conditions such as food allergy, urticaria, angioedema and anaphylaxis.
What gaps exist in establishing the overall disease
burden for all types of allergy and what are the barriers to filling
10. We currently have no data on Accident
& Emergency consultation rates, hospital out-patient consultation
rates and hospital in-patient prescribing, which makes it difficult
to assess overall disease burden from the point of view of the
NHS. We also have no real idea of loss of time from work or school
or understanding of the impact on day-to-day life, educational
impact, career prospects and social activities of those suffering
from most allergic disorders which renders it difficult to assess
the disease burden posed to individuals who suffer from many of
these allergic problems.
Strategies to filling these gaps include:
A more comprehensive range of disease
codes and aetiological trigger factors for use in primary and
secondary care (for example, there is currently no codes for peanut
or kiwi allergy in ICD-10).
Central database of out of hours
contacts (NHS Direct).
Central database of A&E consultations.
Central database of out-patient consultations.
Data linkage potential between different
healthcare datasets to allow more meaningful analysis of overall
disease burden to individuals and populations and also to allow
the study of risk factors associated with disease development
In the light of such large variations,
there is a need for on-going data surveillance, particularly for
food allergy and anaphylaxis.
Quality of life measures being developed
for the full spectrum of allergic conditions.
In addition to the impact on the health service,
what is the overall socio-economic impact of allergic diseases
(for example, absence from work and schools)?
11. This is likely to be large, but cannot
reliably be measured at present because of the absence of relevant
data collection (see above).
What is the effect of current treatments on the
natural history of allergic disease?
12. There are currently no cures for allergic
problemsrather, what we have is an array of non-pharmacological
and pharmacological approaches which can, in most patients, help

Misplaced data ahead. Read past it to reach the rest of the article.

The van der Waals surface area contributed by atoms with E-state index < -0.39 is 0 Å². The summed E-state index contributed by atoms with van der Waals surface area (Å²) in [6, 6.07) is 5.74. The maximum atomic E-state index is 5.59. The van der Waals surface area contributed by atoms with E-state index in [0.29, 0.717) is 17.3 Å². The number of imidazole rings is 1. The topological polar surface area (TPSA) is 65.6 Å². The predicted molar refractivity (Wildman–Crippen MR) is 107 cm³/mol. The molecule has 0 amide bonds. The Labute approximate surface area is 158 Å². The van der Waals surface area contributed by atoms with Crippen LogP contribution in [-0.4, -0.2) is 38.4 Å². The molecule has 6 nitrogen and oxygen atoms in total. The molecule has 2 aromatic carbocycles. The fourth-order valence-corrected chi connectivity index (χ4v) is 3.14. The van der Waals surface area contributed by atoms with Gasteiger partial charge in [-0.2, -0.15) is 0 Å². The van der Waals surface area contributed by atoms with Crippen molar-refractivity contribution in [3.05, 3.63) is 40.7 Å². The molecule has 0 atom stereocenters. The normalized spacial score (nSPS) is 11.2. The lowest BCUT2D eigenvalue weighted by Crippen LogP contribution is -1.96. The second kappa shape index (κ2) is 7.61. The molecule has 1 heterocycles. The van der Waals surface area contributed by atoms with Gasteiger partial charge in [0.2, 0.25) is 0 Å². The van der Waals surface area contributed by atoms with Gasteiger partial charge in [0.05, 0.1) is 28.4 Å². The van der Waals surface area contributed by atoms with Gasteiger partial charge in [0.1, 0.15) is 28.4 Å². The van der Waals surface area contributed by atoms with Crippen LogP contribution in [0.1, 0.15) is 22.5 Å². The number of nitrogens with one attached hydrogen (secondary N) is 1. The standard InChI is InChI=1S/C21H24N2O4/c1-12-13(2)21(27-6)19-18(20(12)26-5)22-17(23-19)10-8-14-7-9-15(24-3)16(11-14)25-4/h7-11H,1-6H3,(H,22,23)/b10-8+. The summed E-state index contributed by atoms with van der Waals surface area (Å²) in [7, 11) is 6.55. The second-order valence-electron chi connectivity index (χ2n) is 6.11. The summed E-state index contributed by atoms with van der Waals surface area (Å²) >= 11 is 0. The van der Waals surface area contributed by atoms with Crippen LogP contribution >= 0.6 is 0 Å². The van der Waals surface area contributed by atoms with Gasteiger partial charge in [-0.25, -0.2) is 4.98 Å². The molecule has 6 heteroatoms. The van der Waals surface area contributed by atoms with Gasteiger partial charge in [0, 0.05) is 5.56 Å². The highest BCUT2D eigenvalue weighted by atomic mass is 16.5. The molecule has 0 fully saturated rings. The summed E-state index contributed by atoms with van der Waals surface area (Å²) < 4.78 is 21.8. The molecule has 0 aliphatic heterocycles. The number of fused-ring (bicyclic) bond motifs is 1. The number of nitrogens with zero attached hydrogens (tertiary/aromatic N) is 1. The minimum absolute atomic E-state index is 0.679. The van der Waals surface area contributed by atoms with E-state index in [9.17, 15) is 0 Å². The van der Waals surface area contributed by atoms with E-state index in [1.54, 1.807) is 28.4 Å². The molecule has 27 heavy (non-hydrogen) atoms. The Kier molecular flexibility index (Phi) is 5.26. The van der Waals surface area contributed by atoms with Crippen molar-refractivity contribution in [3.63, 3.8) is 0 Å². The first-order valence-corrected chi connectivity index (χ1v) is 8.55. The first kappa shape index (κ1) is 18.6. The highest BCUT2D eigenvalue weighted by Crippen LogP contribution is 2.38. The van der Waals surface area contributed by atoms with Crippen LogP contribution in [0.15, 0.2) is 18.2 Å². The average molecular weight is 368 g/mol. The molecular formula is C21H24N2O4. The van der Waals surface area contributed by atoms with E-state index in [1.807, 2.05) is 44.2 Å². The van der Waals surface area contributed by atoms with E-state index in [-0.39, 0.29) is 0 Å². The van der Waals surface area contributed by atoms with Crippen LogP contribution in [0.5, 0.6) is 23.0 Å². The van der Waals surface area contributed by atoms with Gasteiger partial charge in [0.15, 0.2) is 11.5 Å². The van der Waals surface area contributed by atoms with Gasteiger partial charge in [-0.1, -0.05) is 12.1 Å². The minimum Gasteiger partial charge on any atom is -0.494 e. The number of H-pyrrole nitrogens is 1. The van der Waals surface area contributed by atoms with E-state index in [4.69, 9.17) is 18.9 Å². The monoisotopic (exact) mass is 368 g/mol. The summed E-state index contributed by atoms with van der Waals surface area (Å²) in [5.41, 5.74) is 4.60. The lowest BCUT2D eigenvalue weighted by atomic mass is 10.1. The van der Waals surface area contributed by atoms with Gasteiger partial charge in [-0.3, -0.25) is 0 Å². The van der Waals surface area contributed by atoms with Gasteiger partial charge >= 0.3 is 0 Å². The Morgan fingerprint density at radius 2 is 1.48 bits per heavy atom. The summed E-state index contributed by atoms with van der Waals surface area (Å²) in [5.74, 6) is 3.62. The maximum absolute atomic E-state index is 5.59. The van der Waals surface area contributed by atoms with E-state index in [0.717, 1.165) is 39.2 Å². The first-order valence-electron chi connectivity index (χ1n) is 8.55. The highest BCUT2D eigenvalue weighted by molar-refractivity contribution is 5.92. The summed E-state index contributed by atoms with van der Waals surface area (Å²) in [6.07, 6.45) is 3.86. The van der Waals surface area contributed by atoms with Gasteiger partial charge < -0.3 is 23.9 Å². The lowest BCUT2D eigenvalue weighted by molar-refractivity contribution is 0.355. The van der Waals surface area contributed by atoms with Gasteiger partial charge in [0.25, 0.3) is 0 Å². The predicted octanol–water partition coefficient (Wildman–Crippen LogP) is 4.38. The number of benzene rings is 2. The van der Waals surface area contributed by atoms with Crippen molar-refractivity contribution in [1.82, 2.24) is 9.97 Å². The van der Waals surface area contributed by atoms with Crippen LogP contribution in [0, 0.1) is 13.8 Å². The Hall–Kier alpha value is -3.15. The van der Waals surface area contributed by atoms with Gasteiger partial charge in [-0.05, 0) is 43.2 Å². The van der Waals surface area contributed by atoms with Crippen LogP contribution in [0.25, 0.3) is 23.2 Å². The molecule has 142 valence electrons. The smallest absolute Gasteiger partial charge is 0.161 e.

achieve symptom control and possibly result in some modification
of the underlying disease course.
What is the evidence-base for pharmacological
and non-pharmacological management strategies?
13. Whilst the evidence-base for pharmacological
treatment approaches is on the whole good for most commonly used
preparations, there is less secure evidence for allergen avoidance
approaches that are commonly recommended. There is also very little
evidence in relation to important health services research questions
about how best to structure care.
14. The shortage of capacity in allergy
treatment capacity has led the public to look outside the NHS.
This has resulted in the proliferation of questionable allergy
practice in the field of alternative and complementary medicine,
where unproven techniques for diagnosis and treatment are used.
Is the level of UK research into allergy and allergic
15. There are currently no dedicated funding
streams for allergies in the UK and there are also no charitable
funding streams for researchers to draw on. Much of the existing
generic funding available from the Medical Research Council and
the Wellcome Trust has, for example, been directed towards basic
sciences and translational research and there has as a consequence
been very little dedicated health services research into allergy.
This problem was highlighted in the recent Department of Health
and Scottish Executive reviews into allergy services and the relative
lack of evidence uncovered in relation to how best to provide
care. In view of the scale of the problem, what is needed is provision
of programme research grants to allow meaningful progress to be
What are the most promising areas of research
into preventing or treating allergy?
16. There is a need for a dedicated Cochrane
review group for allergy to allow relevant high quality evidence
in relation to disease prevention, treatment and organisation
of care to be systematically collated and periodically updated.
Areas of research that need investing in include studying the
role of dietary exposure in pregnancy and infancy, evaluating
the role of prebiotics, probiotics, anti-oxidants, pasteurised
milk and vaccination based strategies, amongst others, and various
combinations of these, for preventing disease onset and progression.